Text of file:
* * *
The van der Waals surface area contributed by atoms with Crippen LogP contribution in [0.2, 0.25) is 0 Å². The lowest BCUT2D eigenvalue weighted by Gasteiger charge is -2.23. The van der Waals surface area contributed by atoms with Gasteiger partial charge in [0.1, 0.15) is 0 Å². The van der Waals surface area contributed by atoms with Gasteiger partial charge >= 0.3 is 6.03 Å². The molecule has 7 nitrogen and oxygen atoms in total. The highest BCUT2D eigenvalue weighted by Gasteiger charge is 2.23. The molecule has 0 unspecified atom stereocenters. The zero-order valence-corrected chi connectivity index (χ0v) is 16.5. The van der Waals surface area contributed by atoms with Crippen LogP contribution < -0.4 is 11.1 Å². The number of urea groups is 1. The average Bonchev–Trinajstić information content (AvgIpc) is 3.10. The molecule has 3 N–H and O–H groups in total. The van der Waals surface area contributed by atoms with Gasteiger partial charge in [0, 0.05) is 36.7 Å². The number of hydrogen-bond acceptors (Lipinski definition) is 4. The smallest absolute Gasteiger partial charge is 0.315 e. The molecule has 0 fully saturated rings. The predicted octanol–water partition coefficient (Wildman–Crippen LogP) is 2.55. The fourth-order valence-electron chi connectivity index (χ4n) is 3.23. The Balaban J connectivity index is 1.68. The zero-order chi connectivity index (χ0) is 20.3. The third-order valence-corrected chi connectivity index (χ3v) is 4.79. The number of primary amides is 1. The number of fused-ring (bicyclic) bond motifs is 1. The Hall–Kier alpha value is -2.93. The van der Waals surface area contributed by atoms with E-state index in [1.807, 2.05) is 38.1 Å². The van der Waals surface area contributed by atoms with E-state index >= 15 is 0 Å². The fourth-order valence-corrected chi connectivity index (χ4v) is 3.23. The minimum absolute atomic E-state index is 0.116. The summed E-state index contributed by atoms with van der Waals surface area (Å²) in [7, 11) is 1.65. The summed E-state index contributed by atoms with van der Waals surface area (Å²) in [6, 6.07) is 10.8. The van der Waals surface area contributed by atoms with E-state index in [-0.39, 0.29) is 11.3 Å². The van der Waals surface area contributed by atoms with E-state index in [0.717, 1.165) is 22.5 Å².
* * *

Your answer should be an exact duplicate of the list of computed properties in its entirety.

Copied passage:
The van der Waals surface area contributed by atoms with Crippen LogP contribution in [0.2, 0.25) is 0 Å². The lowest BCUT2D eigenvalue weighted by Gasteiger charge is -2.23. The van der Waals surface area contributed by atoms with Gasteiger partial charge in [0.1, 0.15) is 0 Å². The van der Waals surface area contributed by atoms with Gasteiger partial charge >= 0.3 is 6.03 Å². The molecule has 7 nitrogen and oxygen atoms in total. The highest BCUT2D eigenvalue weighted by Gasteiger charge is 2.23. The molecule has 0 unspecified atom stereocenters. The zero-order valence-corrected chi connectivity index (χ0v) is 16.5. The van der Waals surface area contributed by atoms with Crippen LogP contribution < -0.4 is 11.1 Å². The number of urea groups is 1. The average Bonchev–Trinajstić information content (AvgIpc) is 3.10. The molecule has 3 N–H and O–H groups in total. The van der Waals surface area contributed by atoms with Gasteiger partial charge in [0, 0.05) is 36.7 Å². The number of hydrogen-bond acceptors (Lipinski definition) is 4. The smallest absolute Gasteiger partial charge is 0.315 e. The molecule has 0 fully saturated rings. The predicted octanol–water partition coefficient (Wildman–Crippen LogP) is 2.55. The fourth-order valence-electron chi connectivity index (χ4n) is 3.23. The Balaban J connectivity index is 1.68. The zero-order chi connectivity index (χ0) is 20.3. The third-order valence-corrected chi connectivity index (χ3v) is 4.79. The number of primary amides is 1. The number of fused-ring (bicyclic) bond motifs is 1. The Hall–Kier alpha value is -2.93. The van der Waals surface area contributed by atoms with E-state index in [1.807, 2.05) is 38.1 Å². The van der Waals surface area contributed by atoms with E-state index >= 15 is 0 Å². The fourth-order valence-corrected chi connectivity index (χ4v) is 3.23. The minimum absolute atomic E-state index is 0.116. The summed E-state index contributed by atoms with van der Waals surface area (Å²) in [7, 11) is 1.65. The summed E-state index contributed by atoms with van der Waals surface area (Å²) in [6, 6.07) is 10.8. The van der Waals surface area contributed by atoms with E-state index in [-0.39, 0.29) is 11.3 Å². The van der Waals surface area contributed by atoms with E-state index in [0.717, 1.165) is 22.5 Å².